There’s a certain cyclicality to political economy; stick around long enough, and you’ll see every old policy idea get recycled. The left is rehabilitating socialism from stale epithet to fresh political movement. The right, meanwhile, is reviving industrial policy.
Industrial policy was last hot in the 1980s, as an ascendant Japan seemed about to displace us at the apex of the global economy. Center-left policy wonks spent a decade urging us to copy them. By the time they’d convinced everyone, however, Japan was mired in its 20-year “lost decade,” and the United States was entering an unplanned economic boom courtesy of Silicon Valley. Industrial policy abruptly vanished from the national conversation.
Then came President Trump, whose campaign contained a lot of folk industrial policy. Now policy scholars such as Oren Cass of the Manhattan Institute are putting intellectual flesh on the populist bones. Their arguments were featured prominently at last week’s conference on national conservatism, which reflects the traction they’re gaining on the right.
The first thing opponents of industrial policy should note is that it can work. But there are some other things we should note, too: that while it can work, it usually doesn’t; that it didn’t cause most of the growth it gets credit for in Asian countries; and that the limited benefits it offers probably can’t be realized by modern-day America.
But first, the concession. Done smartly, strategic trade policy and targeted subsidies can boost a country’s competitive position in growth-promoting industries. And because those industries often cluster, successful national champions can be quite hard to dislodge — just think of Detroit’s decades-long dominance of the global auto market. Once a cluster is established, spillover effects can foster further growth in related sectors.
Unfortunately, industrial policy is rarely particularly smart. Even brilliant planners can’t actually predict the future, and if they guess wrong, they can squander a great deal of taxpayer money while actually making the economy less competitive. France’s Minitel network, a sort of proto-Internet once heralded as a triumph of industrial policy, arguably hindered French adoption of the actual Internet.
When industrial policies do go badly wrong, government bureaucratic processes make it hard to shut down obsolete technologies and inefficient enterprises and move that capital to more productive uses. To return to the above example, the Minitel network was finally shut down in 2012.
But Minitel is a relatively benign case, since it did work well for more than a decade. Much worse is when industrial policy gets hijacked by politicians and bureaucrats to pursue political agendas, or line their own pockets, as often happens in the developing world.
In fairness, the United States doesn’t have the kind of rampant public corruption that plagues many of those countries. But then, it’s also short some of the prerequisites to successful industrial policy, such as a highly trusted and effective civil service. If Republicans really want to pursue industrial policy, they’re going to have to agitate for bigger, better-paid government bureaucracies.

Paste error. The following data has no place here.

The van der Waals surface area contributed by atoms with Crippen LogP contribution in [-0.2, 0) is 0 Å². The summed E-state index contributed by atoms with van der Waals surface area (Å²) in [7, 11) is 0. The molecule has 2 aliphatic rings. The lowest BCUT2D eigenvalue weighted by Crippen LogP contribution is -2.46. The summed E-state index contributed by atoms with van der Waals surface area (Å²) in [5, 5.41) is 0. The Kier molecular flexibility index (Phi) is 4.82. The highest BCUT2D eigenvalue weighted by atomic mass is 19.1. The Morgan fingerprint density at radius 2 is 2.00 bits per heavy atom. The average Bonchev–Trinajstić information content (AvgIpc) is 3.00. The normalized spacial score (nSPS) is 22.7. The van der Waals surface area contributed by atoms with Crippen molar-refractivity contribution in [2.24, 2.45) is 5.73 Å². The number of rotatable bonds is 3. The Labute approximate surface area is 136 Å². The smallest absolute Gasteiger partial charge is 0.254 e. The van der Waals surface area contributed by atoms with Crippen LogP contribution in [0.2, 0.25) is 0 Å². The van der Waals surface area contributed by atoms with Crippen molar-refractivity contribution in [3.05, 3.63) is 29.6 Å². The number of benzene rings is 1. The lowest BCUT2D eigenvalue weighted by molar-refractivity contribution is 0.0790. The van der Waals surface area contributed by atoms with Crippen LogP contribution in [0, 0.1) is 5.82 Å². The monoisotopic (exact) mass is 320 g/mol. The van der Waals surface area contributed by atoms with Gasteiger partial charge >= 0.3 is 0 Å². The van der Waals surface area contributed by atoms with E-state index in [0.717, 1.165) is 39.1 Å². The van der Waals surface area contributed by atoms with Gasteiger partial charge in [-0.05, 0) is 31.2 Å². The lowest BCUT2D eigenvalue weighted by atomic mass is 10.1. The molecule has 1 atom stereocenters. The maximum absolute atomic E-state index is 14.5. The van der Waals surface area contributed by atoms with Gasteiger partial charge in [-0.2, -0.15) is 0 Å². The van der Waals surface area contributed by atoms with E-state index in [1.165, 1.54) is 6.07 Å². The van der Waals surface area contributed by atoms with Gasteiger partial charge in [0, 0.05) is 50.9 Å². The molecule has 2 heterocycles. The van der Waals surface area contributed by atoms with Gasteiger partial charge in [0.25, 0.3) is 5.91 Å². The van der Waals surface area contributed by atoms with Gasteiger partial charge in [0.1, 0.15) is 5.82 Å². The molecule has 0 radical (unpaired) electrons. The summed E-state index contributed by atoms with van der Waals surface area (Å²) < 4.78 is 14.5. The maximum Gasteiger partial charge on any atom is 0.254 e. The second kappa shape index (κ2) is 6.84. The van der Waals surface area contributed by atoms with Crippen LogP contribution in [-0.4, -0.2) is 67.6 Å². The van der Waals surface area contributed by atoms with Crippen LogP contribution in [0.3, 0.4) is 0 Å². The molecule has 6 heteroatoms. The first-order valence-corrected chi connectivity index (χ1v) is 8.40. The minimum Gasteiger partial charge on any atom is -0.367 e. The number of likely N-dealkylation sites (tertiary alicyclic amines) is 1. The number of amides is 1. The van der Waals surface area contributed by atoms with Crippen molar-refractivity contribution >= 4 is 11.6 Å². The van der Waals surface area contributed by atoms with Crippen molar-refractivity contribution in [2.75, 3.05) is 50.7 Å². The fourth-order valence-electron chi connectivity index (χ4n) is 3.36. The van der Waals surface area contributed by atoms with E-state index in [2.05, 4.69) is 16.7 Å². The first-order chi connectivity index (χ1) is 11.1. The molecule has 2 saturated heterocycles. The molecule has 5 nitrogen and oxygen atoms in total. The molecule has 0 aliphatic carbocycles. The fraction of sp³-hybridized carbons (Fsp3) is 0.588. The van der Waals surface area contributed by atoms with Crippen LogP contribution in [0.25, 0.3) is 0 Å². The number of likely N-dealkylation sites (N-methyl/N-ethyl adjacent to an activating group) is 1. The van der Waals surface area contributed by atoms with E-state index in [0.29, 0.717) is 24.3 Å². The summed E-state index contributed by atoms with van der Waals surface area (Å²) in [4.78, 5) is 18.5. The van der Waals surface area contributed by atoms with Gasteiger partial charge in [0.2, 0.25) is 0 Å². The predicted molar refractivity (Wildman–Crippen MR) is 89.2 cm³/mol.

Even then, however, industrial policy is likely to fail in the United States. It’s likely to work best when poorer countries are catching up to rich ones, because the planners need only look abroad to identify lucrative economic opportunities. When a country is at the technology frontier — as the United States has been for more than a century — the bureaucrats have to outguess the market. They rarely do.
There can still be a role for a kind of industrial policy that isn’t really aimed at economic development. The United States has an interest in maintaining domestic defense manufacturing for obvious reasons; we also have an interest in promoting sectors that might bring us a cleaner environment. Those policies might make us safer and healthier. They just won’t make us rich.
Moreover, they didn’t even make the Asian model countries rich. Those who look toward Asia for a development model are often blind to their sky-high savings rates, and their enormous development gap. China has a net national savings rate of 22 percent of national income, compared with just under 3 percent in the United States; Japan and South Korea had similar gaps at their prime. Those savings funded them along a development path worn smooth by richer countries, allowing them to experience a century’s worth of European growth in just a few decades.
That sort of boom is a great thing to live through, as year by year everyone gets richer and all sorts of social indicators improve in tandem. A lot of the emotional energy behind industrial policy seems like a desire to emulate that feat, and no wonder.
The problem is, we can’t replicate it because we practically invented it — more than 100 years ago. And it’s a one-time trick that no country ever gets to repeat, no matter how carefully they plan.
By Megan McArdle